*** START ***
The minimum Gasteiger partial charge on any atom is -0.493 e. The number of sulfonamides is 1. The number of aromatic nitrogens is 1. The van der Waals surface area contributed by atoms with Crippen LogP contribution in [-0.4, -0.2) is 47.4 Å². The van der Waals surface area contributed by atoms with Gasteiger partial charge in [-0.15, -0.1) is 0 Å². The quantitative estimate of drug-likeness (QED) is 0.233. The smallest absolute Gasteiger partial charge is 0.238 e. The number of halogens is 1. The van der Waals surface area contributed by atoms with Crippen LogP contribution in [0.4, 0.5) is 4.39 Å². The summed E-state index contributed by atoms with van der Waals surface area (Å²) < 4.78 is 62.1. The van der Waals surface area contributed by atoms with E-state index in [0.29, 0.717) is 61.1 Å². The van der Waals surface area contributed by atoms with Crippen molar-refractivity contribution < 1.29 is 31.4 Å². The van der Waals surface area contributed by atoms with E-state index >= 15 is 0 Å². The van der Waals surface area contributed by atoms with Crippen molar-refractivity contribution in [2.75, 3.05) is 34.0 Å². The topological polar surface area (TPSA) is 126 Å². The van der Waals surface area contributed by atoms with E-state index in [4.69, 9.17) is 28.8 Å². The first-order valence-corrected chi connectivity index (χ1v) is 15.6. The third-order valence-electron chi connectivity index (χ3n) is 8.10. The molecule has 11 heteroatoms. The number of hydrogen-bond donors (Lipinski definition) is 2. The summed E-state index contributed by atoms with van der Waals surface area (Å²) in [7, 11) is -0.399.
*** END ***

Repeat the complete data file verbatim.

The minimum Gasteiger partial charge on any atom is -0.493 e. The number of sulfonamides is 1. The number of aromatic nitrogens is 1. The van der Waals surface area contributed by atoms with Crippen LogP contribution in [-0.4, -0.2) is 47.4 Å². The van der Waals surface area contributed by atoms with Gasteiger partial charge in [-0.15, -0.1) is 0 Å². The quantitative estimate of drug-likeness (QED) is 0.233. The smallest absolute Gasteiger partial charge is 0.238 e. The number of halogens is 1. The van der Waals surface area contributed by atoms with Crippen LogP contribution in [0.4, 0.5) is 4.39 Å². The summed E-state index contributed by atoms with van der Waals surface area (Å²) < 4.78 is 62.1. The van der Waals surface area contributed by atoms with E-state index in [0.29, 0.717) is 61.1 Å². The van der Waals surface area contributed by atoms with Crippen molar-refractivity contribution < 1.29 is 31.4 Å². The van der Waals surface area contributed by atoms with E-state index >= 15 is 0 Å². The van der Waals surface area contributed by atoms with Crippen molar-refractivity contribution in [2.75, 3.05) is 34.0 Å². The topological polar surface area (TPSA) is 126 Å². The van der Waals surface area contributed by atoms with E-state index in [4.69, 9.17) is 28.8 Å². The first-order valence-corrected chi connectivity index (χ1v) is 15.6. The third-order valence-electron chi connectivity index (χ3n) is 8.10. The molecule has 11 heteroatoms. The number of hydrogen-bond donors (Lipinski definition) is 2. The summed E-state index contributed by atoms with van der Waals surface area (Å²) in [7, 11) is -0.399.